4. A well-established mechanism for checking the working of transplant centres within a given state or the country at large. Ordinarily this task could have been delegated to the medical councils but their track record does not justify faith in their ability to do justice to such a task.
5. Means for the dispensation of swift justice in case of malpractice.
6. Periodic state or national conferences where the results of each transplant (including detailed and well-documented follow-up findings) are reviewed and analysed.
The ethics of massive expenditure on transplant programs in a country where measures to prevent disease and malnutrition are inadequate must also be addressed. As Dr. S. Mukherjee put it, 'In our country we do not immunize all our children, we do not give full meals to all our people and we do not provide clean drinking water for all our people. These are the real problems, while we are sitting in an air-conditioned room and talking about transplants which cost crores of rupees.
It is also important to ensure that transplant programs are not carried out merely in an attempt at medical adventurism. Callahan's cautionary note is relevant: 'I have before my mind's eye a future health care system that seeks not constantly to conquer all disease and extend all life but which seeks instead to enhance the quality of life; which seeks not always to overcome the failings and decline of the body but which helps people better accept and cope with them; which tries to keep in view that health is a means to a decent life, not a value in its own right.'
These difficulties notwithstanding, a case can be made for the development of the technology for successful transplantation at a few, very carefully planned and strategically located centres in India (perhaps one each for the north, east, south and west of the country) after the value of such transplants has been unequivocally established internationally. It may become necessary for the rich to subsidise transplants for the poor in order to ensure that the facilities are intended for all those absolutely in need and not only for those who have the money for the procedure.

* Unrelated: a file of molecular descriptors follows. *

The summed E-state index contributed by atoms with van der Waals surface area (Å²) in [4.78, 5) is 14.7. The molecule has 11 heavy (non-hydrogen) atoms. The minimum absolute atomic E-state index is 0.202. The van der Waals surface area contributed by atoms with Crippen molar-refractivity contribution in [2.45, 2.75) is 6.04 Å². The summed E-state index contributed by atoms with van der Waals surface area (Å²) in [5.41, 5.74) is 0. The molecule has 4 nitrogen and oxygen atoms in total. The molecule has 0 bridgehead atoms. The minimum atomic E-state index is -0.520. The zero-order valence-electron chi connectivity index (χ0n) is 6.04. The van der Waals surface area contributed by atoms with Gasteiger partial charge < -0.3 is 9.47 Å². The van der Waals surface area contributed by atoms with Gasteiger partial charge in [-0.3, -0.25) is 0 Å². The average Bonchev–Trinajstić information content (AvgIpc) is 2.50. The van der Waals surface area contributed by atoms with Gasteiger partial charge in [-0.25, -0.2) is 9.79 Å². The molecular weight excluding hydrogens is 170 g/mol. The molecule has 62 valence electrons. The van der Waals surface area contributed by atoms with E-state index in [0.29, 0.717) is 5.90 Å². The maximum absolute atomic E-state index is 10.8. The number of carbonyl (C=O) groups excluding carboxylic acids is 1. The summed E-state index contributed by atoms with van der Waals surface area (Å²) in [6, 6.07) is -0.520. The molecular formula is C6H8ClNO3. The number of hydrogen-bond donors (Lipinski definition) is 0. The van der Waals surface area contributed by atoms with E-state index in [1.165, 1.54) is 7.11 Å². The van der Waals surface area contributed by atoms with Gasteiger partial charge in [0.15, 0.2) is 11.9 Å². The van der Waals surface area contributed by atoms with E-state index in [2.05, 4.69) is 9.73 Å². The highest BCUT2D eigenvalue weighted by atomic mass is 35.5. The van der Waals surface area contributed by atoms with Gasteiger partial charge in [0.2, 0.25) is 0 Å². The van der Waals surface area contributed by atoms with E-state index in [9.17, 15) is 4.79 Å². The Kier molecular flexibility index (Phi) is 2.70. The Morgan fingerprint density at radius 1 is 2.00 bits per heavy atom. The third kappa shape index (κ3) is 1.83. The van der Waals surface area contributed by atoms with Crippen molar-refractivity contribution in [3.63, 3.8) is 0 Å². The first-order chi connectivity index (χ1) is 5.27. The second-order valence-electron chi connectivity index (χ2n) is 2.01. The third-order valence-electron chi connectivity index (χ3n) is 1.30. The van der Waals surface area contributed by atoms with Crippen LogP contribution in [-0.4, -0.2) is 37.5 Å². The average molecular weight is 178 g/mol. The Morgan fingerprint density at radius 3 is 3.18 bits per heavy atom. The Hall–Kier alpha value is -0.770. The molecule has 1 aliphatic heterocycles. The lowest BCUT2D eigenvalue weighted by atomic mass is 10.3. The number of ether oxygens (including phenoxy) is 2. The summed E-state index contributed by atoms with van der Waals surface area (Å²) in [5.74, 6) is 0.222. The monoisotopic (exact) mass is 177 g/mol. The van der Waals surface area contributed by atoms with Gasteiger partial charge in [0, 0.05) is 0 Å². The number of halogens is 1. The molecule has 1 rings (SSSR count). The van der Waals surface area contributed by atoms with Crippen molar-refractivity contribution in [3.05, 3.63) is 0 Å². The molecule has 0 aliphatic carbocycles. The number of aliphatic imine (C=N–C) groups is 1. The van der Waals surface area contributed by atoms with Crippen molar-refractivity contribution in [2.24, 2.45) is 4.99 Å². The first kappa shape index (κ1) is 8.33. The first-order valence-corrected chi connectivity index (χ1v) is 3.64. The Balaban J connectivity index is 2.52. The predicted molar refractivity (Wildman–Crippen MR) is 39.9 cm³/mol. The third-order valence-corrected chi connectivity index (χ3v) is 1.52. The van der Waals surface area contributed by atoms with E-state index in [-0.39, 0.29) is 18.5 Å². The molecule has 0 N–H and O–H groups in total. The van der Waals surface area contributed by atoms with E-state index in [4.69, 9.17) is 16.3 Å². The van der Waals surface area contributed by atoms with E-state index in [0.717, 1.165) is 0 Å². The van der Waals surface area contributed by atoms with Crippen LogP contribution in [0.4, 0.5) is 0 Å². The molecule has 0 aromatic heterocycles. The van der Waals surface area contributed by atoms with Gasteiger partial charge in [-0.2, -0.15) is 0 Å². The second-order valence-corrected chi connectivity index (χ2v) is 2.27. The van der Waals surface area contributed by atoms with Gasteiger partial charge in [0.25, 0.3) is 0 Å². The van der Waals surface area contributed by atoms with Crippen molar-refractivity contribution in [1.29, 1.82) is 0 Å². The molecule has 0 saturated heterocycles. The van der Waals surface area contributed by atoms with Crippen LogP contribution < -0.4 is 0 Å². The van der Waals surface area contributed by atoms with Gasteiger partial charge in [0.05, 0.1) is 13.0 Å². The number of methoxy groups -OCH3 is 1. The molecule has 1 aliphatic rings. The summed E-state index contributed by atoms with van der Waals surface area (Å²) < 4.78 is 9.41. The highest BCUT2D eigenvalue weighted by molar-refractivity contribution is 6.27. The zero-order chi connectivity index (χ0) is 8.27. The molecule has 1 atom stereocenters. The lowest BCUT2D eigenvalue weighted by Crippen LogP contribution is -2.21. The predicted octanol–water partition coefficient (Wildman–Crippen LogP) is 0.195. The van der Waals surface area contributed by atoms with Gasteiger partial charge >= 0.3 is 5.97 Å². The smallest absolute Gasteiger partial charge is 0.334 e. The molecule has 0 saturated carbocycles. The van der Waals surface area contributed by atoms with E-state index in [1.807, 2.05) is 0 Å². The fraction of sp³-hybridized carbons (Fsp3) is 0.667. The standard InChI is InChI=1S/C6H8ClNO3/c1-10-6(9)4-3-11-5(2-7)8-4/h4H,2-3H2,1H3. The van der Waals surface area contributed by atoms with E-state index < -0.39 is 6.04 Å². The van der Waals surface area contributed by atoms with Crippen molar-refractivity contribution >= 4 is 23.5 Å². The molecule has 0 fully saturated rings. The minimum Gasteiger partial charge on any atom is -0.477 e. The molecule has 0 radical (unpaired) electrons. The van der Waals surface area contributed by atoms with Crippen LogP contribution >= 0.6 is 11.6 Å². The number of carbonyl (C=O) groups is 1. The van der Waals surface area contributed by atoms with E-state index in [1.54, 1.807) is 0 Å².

We must, at the same time, acknowledge the beguiling, almost insuperable temptations that this very expensive kind of surgery will spawn. The sums involved make it unlikely that doctors will remain content with the establishment of a single transplant centre in each geographical region. The greed for lucre, power and political influence will force decisions on grounds other than logic and rationality. We have, unfortunately, far too many examples of such practices in the setting up of private medical colleges and centres housing very expensive tools for investigation, to give but two examples.
This essay has dealt with just a few aspects of ethics in the clinical neurosciences. There are many other subjects deserving discussion and debate: ethics in neuroscientific research, patients with HIV infection and those with AIDS, patients in a persistent vegetative state, euthanasia…
It is also relevant to rephrase Pilate's query and ask 'What is ethics?' for ethical norms undergo changes based on geography, culture, current terms of reference and social norms. Abortion was bitterly condemned and abortionists convicted of criminal action the world over till factors such as overpopulation compelled countries such as India to legalise the sacrifice of the unborn child.
Some ethical principles are likely to prevail but others may give way. Our discussion must, therefore, be considered only as part of a continuing series. Our conclusions must provide room for change when needed.
Even given unanimity on ethical principles and effective legislation, can we enforce practice based on them? Present experience in India does not justify optimism.
Dr. Eustace J. deSouza kindly gifted me a copy of the thought provoking book on the subject of brain transplantation from which I have drawn freely.